UBC Theses and Dissertations
Investigating the experiences of students with high-functioning autism/Asperger's disorder attending college or university Nirmal, Rashmeen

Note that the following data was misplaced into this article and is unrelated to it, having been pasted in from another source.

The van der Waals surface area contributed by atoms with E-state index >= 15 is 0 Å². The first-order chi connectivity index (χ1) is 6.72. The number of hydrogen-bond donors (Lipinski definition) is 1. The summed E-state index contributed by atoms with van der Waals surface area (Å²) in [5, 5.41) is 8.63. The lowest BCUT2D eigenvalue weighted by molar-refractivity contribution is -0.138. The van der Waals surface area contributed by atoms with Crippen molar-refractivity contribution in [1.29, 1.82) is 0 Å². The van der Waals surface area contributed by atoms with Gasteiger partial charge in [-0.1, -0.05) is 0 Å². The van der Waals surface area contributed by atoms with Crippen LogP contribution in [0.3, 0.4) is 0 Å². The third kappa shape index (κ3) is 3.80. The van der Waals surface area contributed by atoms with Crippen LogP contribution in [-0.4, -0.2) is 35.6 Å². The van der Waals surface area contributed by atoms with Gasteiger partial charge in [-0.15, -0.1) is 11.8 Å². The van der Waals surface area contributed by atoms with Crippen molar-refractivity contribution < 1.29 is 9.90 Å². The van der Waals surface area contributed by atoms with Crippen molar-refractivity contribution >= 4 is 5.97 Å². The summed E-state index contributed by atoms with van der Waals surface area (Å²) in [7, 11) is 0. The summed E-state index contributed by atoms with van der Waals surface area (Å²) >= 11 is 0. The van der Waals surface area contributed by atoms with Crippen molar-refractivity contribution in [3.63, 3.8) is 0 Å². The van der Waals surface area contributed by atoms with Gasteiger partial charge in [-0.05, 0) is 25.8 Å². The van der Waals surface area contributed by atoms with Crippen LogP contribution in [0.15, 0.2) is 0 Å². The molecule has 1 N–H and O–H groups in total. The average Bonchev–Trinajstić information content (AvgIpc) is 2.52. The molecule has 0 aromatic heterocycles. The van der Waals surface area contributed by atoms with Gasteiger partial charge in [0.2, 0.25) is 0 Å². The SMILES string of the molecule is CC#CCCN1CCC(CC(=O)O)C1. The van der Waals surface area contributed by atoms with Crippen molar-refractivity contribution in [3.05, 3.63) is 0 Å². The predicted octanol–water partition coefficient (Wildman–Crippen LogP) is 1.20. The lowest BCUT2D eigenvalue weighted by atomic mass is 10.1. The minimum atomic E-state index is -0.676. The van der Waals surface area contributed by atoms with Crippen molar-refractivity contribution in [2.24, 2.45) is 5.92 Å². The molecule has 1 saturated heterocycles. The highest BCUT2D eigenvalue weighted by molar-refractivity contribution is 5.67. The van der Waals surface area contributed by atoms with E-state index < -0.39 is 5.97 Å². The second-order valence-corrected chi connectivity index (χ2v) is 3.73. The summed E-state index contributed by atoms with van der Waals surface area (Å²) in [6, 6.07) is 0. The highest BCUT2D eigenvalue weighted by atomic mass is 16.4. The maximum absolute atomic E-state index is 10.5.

Autism Spectrum Disorder (ASD) is a neurodevelopmental disorder characterized by clinically significant impairments in social interaction and communication and repetitive, restricted behaviours. According to the Centre for Disease Control and Prevention (2014), the prevalence of ASD in children has increased to 1 in 68, with more children being identified without significant cognitive impairment (i.e., high-functioning autism [HFA]). With the increase in the number of children diagnosed with HFA, there is likely to be an increase of young adults with HFA attending college or university, as they are generally capable of meeting the academic demands of postsecondary education. Unfortunately, studies have demonstrated poor postsecondary educational outcomes for students with HFA (e.g., Shattuck et al., 2012). Despite having the neurocognitive and academic ability to attend college or university, there are many students with HFA who do not enroll in postsecondary education or drop out soon after entry (Shattuck et al., 2012). There is a critical need to better understand the experiences of students with HFA in postsecondary education to help foster their postsecondary success. To that end, this study investigated the meaning of the lived experiences of students with HFA currently attending college or university. Using Interpretive Phenomenological Analysis as the method of inquiry, 12 postsecondary students (9 males and 3 females) diagnosed with either HFA or Asperger’s Disorder engaged in detailed, in-depth interviews with the researcher. Eight broad themes and corresponding subthemes emerged from the data analysis that depicts the phenomenon of attending college or university as students with HFA. The themes are 1) Managing Academic Expectations; 2) Experiencing Support; 3) Managing Autism Spectrum Disorder and Related Symptoms; 4) Reference to or Influence of Past Experiences; 5) Having a Sense of Appreciation; 6) Understanding Autism Spectrum Disorder by Others and Self; 7) Managing the Transition; and 8) Entering a New Social World. Validity strategies were used to ensure scientific rigour and credibility of the research findings. The findings, including significant contributions of the study, are discussed in relation to the extant literature. Strengths and limitations of the study as well as implications for psychologists, educators, and policy development are addressed.
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